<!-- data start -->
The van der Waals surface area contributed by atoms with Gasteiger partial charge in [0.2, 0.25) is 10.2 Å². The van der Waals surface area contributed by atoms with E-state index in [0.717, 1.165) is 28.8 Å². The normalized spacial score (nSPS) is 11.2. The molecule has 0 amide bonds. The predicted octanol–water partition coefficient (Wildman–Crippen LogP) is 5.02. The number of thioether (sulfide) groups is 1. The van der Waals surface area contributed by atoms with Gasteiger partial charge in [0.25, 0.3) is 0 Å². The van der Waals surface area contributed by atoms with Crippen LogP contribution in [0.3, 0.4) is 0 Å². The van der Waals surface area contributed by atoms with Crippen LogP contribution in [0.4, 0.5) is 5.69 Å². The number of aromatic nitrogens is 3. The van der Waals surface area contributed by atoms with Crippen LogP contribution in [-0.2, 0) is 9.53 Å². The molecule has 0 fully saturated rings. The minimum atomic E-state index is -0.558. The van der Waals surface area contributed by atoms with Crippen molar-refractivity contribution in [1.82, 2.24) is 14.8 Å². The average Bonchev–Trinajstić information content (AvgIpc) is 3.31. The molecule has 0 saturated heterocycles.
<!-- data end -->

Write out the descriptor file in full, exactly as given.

The van der Waals surface area contributed by atoms with Gasteiger partial charge in [0.2, 0.25) is 10.2 Å². The van der Waals surface area contributed by atoms with E-state index in [0.717, 1.165) is 28.8 Å². The normalized spacial score (nSPS) is 11.2. The molecule has 0 amide bonds. The predicted octanol–water partition coefficient (Wildman–Crippen LogP) is 5.02. The number of thioether (sulfide) groups is 1. The van der Waals surface area contributed by atoms with Gasteiger partial charge in [0.25, 0.3) is 0 Å². The van der Waals surface area contributed by atoms with Crippen LogP contribution in [0.3, 0.4) is 0 Å². The van der Waals surface area contributed by atoms with Crippen LogP contribution in [0.4, 0.5) is 5.69 Å². The number of aromatic nitrogens is 3. The van der Waals surface area contributed by atoms with Crippen LogP contribution in [-0.2, 0) is 9.53 Å². The molecule has 0 fully saturated rings. The minimum atomic E-state index is -0.558. The van der Waals surface area contributed by atoms with Crippen molar-refractivity contribution in [1.82, 2.24) is 14.8 Å². The average Bonchev–Trinajstić information content (AvgIpc) is 3.31. The molecule has 0 saturated heterocycles.